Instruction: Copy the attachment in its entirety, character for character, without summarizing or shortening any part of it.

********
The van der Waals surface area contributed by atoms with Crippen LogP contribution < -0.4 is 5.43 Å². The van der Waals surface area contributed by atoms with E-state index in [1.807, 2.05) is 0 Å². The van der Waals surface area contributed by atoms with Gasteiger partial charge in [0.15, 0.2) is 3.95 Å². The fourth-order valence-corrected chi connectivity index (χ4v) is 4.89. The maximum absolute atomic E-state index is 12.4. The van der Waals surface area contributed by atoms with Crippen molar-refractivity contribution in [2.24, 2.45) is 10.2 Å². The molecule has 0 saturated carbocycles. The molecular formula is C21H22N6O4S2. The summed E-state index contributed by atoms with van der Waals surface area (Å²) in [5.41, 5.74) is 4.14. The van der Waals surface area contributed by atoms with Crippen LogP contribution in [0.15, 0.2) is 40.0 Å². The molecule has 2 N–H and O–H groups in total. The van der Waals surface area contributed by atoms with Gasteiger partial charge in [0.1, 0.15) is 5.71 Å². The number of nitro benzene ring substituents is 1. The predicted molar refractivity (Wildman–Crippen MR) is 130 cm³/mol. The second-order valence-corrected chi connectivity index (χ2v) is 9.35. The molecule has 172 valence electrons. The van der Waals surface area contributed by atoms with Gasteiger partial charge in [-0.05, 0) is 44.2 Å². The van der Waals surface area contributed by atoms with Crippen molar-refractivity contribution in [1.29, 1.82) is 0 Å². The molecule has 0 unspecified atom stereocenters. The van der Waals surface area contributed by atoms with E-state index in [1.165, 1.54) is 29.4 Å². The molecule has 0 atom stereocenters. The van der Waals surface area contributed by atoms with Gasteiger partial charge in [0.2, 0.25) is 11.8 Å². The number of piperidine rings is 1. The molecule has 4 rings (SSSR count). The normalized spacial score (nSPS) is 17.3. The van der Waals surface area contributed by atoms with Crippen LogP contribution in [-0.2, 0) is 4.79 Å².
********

The van der Waals surface area contributed by atoms with Crippen LogP contribution < -0.4 is 5.43 Å². The van der Waals surface area contributed by atoms with E-state index in [1.807, 2.05) is 0 Å². The van der Waals surface area contributed by atoms with Gasteiger partial charge in [0.15, 0.2) is 3.95 Å². The fourth-order valence-corrected chi connectivity index (χ4v) is 4.89. The maximum absolute atomic E-state index is 12.4. The van der Waals surface area contributed by atoms with Crippen molar-refractivity contribution in [2.24, 2.45) is 10.2 Å². The molecule has 0 saturated carbocycles. The molecular formula is C21H22N6O4S2. The summed E-state index contributed by atoms with van der Waals surface area (Å²) in [5.41, 5.74) is 4.14. The van der Waals surface area contributed by atoms with Crippen LogP contribution in [0.15, 0.2) is 40.0 Å². The molecule has 2 N–H and O–H groups in total. The van der Waals surface area contributed by atoms with Gasteiger partial charge in [0.1, 0.15) is 5.71 Å². The number of nitro benzene ring substituents is 1. The predicted molar refractivity (Wildman–Crippen MR) is 130 cm³/mol. The second-order valence-corrected chi connectivity index (χ2v) is 9.35. The molecule has 172 valence electrons. The van der Waals surface area contributed by atoms with Gasteiger partial charge in [-0.05, 0) is 44.2 Å². The van der Waals surface area contributed by atoms with Crippen molar-refractivity contribution in [1.29, 1.82) is 0 Å². The molecule has 0 unspecified atom stereocenters. The van der Waals surface area contributed by atoms with E-state index in [1.165, 1.54) is 29.4 Å². The molecule has 0 atom stereocenters. The van der Waals surface area contributed by atoms with Gasteiger partial charge in [0.2, 0.25) is 11.8 Å². The number of piperidine rings is 1. The molecule has 4 rings (SSSR count). The normalized spacial score (nSPS) is 17.3. The van der Waals surface area contributed by atoms with Crippen LogP contribution in [-0.2, 0) is 4.79 Å².